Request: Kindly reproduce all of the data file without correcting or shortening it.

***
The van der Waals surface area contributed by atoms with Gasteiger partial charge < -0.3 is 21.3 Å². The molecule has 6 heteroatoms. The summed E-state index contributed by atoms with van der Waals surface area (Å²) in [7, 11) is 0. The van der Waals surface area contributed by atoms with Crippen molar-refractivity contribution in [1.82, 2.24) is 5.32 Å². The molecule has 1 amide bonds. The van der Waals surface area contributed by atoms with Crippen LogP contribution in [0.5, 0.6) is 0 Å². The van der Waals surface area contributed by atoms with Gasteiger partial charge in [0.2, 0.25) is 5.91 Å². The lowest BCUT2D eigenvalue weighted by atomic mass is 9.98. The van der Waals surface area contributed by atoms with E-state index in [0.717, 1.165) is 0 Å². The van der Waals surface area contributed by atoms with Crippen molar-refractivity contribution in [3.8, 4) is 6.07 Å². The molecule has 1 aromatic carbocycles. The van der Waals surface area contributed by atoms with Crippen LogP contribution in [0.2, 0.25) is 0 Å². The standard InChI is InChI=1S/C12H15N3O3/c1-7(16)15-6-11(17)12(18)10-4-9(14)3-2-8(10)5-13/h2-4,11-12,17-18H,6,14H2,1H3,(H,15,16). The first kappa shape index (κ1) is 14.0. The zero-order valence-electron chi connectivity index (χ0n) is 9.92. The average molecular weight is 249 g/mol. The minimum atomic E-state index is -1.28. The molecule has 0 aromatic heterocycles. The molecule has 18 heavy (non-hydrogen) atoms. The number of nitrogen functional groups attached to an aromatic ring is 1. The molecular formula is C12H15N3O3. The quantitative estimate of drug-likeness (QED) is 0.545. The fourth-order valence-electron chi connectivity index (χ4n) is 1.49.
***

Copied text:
The van der Waals surface area contributed by atoms with Gasteiger partial charge < -0.3 is 21.3 Å². The molecule has 6 heteroatoms. The summed E-state index contributed by atoms with van der Waals surface area (Å²) in [7, 11) is 0. The van der Waals surface area contributed by atoms with Crippen molar-refractivity contribution in [1.82, 2.24) is 5.32 Å². The molecule has 1 amide bonds. The van der Waals surface area contributed by atoms with Crippen LogP contribution in [0.5, 0.6) is 0 Å². The van der Waals surface area contributed by atoms with Gasteiger partial charge in [0.2, 0.25) is 5.91 Å². The lowest BCUT2D eigenvalue weighted by atomic mass is 9.98. The van der Waals surface area contributed by atoms with E-state index in [0.717, 1.165) is 0 Å². The van der Waals surface area contributed by atoms with Crippen molar-refractivity contribution in [3.8, 4) is 6.07 Å². The molecule has 1 aromatic carbocycles. The van der Waals surface area contributed by atoms with Crippen LogP contribution in [0.2, 0.25) is 0 Å². The standard InChI is InChI=1S/C12H15N3O3/c1-7(16)15-6-11(17)12(18)10-4-9(14)3-2-8(10)5-13/h2-4,11-12,17-18H,6,14H2,1H3,(H,15,16). The first kappa shape index (κ1) is 14.0. The zero-order valence-electron chi connectivity index (χ0n) is 9.92. The average molecular weight is 249 g/mol. The minimum atomic E-state index is -1.28. The molecule has 0 aromatic heterocycles. The molecule has 18 heavy (non-hydrogen) atoms. The number of nitrogen functional groups attached to an aromatic ring is 1. The molecular formula is C12H15N3O3. The quantitative estimate of drug-likeness (QED) is 0.545. The fourth-order valence-electron chi connectivity index (χ4n) is 1.49.